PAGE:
Revell + Eduard 1/48 scale
Messerschmitt Bf 110 G-4
by Doug Esson
Messerschmitt Bf 110 G-4
Eduard's 1/48 scale Messerschmitt Bf 110 G-4 ProfiPack is available online from Squadron
A had been wanting to add a 1/48 scale Messerschmitt Bf 110 to my collection for some time but this was a bit of an unusual project. It started out as a straightforward build of the new Eduard Bf 110 G-4 but morphed into something of a Revell kit-bash along the way.
I picked up the Eduard kit at my local hobby store and wanting to add some extra detail, ordered an Aires engine-set, some after-market decals and the Verlinden details.
The Aires set is amazing – a huge amount of finely-cast resin crammed into the tiny box (including two full engines with their firewalls).
The Verlinden set is much less comprehensive but offers major control-surfaces.
I did a little dry/test-fitting and quickly realized that mating the Eduard kit with the Aires set, when in fact it was designed with the older Revell kit in mind would be challenging – not least because of the difference in engine/nacelle dimensions. Not entirely sure how to proceed I left things on my work-bench and that weekend happened to visit “OrangeCon” where an old Revell G4 was on sale amongst the stack of moth-eaten boxes. I brought it home and was pleased not only with how it promised to mate with the Aires set but also with the clean lines and nicely defined panel-detail of this kit. Only the canopy looked a little worrying…
The cockpit went together nicely, massively enhanced by the Aires components but the engine/firewall joins needed careful fitting/filling & sanding before I was satisfied with their appearance. Basic fuselage and wing structures were nicely reproduced in the older Revell kit but finer details like fuel-tanks and their supports, machine-guns and most notably the external radar antennae were poor so I cannibalized everything I needed from the Eduard kit, adding selected control-surfaces from the Verlinden set and hand-making various other “dangly-bits”.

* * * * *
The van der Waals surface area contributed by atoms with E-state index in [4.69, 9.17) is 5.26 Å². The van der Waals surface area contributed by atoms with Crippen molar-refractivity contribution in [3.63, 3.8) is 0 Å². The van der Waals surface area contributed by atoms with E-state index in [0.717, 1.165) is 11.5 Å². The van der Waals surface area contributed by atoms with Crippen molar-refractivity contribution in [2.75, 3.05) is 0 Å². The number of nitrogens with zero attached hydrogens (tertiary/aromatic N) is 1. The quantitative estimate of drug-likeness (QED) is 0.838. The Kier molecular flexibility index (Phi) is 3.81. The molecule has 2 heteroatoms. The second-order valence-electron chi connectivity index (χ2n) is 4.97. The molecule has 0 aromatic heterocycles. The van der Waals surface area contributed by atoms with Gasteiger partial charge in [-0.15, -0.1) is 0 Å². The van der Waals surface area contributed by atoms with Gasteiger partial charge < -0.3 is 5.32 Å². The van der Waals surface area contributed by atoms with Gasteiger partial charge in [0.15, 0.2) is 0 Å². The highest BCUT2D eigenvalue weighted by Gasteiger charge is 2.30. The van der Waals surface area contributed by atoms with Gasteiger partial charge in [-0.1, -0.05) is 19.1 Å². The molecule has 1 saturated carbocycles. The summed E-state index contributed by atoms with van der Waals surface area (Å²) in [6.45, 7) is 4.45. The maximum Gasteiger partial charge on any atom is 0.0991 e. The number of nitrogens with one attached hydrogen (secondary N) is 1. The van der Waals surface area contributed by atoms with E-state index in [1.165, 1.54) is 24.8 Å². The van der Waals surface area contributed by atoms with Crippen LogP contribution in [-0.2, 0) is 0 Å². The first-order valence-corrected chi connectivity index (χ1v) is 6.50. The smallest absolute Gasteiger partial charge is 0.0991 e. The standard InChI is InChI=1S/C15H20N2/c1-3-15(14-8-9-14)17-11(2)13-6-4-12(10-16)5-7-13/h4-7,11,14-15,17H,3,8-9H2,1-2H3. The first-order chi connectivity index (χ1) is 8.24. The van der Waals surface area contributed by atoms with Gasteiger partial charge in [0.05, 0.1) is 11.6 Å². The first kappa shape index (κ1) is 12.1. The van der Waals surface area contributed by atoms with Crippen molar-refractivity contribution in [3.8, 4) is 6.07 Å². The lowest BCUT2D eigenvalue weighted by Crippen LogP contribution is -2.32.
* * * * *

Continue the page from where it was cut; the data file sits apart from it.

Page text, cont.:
Lining up the engines was tricky and I intentionally left the spinners off until the blocks were in place. Inspiration along the way came by way of Chuck Wojtkiewicz’s stunning ME-410 build. If you haven’t seen it – type the key words “1/48 Me-410 plus kitchen sink” into a search engine, sit back and enjoy – he’s truly a master!
I chose a subtle mix of light greys & mottles for the overall finish. Eduard provides beautiful color-plates in their instruction booklets, which helped with planning and Squadron’s “walkaround” was another excellent source of reference material. The base colors were all Humbrol enamels but I also used a few light coats of Tamiya (acrylic) black and “smoke” where appropriate. The two mediums worked very well together with sufficient drying time between applications. The Eduard kit included an excellent sheet of photo-etch (including the neat but very fiddly front-windshield-armor-frame & I also added some of CMK’s excellent little panel-locks.
Finally it was time for the canopy and this is where things become difficult. I had planned to display the aft canopy-section in the open position but the Revell (clear) plastic was thick and chunky looking, wrecking the scale-appearance of the model. The Eduard clear parts didn’t fit the Revell fuselage and suffice to say I didn’t like either the squadron clear canopy which I ordered or the results of my own attempt at vac-forming … so in the end I opted to display the aft canopy closed, allowing me to use the Revell part. I then used a mixture of Revell and Eduard clear parts for the various front sections. I used Eduard’s pre-cut canopy masks but also masked selected and internal panels by hand using small strips of Tamiya tape.
By some small miracle I managed to finish attaching everything without breaking the tiny antennae bristling from the nose!
This is a unique-looking aircraft and the final appearance of the model is very pleasing in it’s back-lit glass-cabinet.
I’m on a mission to deal with the kits I have “stashed” in my office, so have begun to lay out Tamiya’s Anteater on my work-bench but when looking for reference shots of nocturnal 110’s I came across plenty of pictures of Heinkel’s “Uhu” and I have to say I’ll be building the 335 with one eye on the finish-line so that I can justify buying a night-owl and going to town with CMK’s detail sets! So many aircraft, so little time.
Model, Text and Images Copyright ©
2011 by Doug Esson
Page Created 11April, 2011
11 April, 2011
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